The switch from defined benefit plans to 401(k) plan switch the burden of funding retirement from the employer to the employee. If the plan is participant directed, it also switched the selection of investments from employers aided by financial advisors to the folks who have the least amount of background to make these tough decision, the plan participants. Too many plan sponsors don’t educate their plan participants to make informed investment decisions and too many plan sponsors don’t have a proficient investment advisor to guide them through the financial process. It doesn’t have to be this way. Getting investment advisors who know what they’re doing and getting participants enough investment education/advice isn’t hard, but too many plan sponsors are too lazy to manage. But it doesn’t have to be this way.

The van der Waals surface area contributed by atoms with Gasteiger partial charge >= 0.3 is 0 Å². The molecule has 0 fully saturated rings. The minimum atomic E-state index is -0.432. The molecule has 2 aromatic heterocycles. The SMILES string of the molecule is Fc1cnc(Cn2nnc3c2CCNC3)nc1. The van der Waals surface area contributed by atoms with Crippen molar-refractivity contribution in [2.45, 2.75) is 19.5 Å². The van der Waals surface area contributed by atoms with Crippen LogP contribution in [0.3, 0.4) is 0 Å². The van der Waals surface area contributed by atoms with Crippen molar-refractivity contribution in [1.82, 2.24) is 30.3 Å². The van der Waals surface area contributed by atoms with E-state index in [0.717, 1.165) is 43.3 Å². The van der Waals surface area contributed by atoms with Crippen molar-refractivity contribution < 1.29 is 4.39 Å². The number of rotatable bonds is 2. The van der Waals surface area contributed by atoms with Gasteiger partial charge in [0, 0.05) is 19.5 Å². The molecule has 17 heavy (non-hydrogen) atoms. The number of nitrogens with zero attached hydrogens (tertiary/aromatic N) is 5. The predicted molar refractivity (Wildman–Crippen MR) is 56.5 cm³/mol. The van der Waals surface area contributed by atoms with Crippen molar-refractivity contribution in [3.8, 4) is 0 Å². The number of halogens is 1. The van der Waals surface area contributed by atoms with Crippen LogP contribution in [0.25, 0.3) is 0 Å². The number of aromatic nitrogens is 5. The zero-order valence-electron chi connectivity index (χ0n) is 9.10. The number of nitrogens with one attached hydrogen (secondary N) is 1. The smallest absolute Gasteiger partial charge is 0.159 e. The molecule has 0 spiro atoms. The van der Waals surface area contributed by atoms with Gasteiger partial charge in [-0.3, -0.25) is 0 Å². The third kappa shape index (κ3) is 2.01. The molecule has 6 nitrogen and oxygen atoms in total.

Defined benefit plans have pretty straightforward fees. You know how much annual administration is and you don’t have that luxury with participant directed 401(k) plans that have multiple fees that can confuse anyone including retirement plan professionals. Too many plan sponsors have been sued because the 401(k) plan fees are too high since plan sponsors have a fiduciary to pay reasonable fees. But it doesn’t have to be this way. Plan sponsors can benchmark their fees to see if they are reasonable, actually they have no choice; they have that duty.
401(k) plans don’t have to be a hidden danger; all they need is a plan sponsor who understands their pitfalls and wants to avoid the liability that goes with it. That’s the tallest order.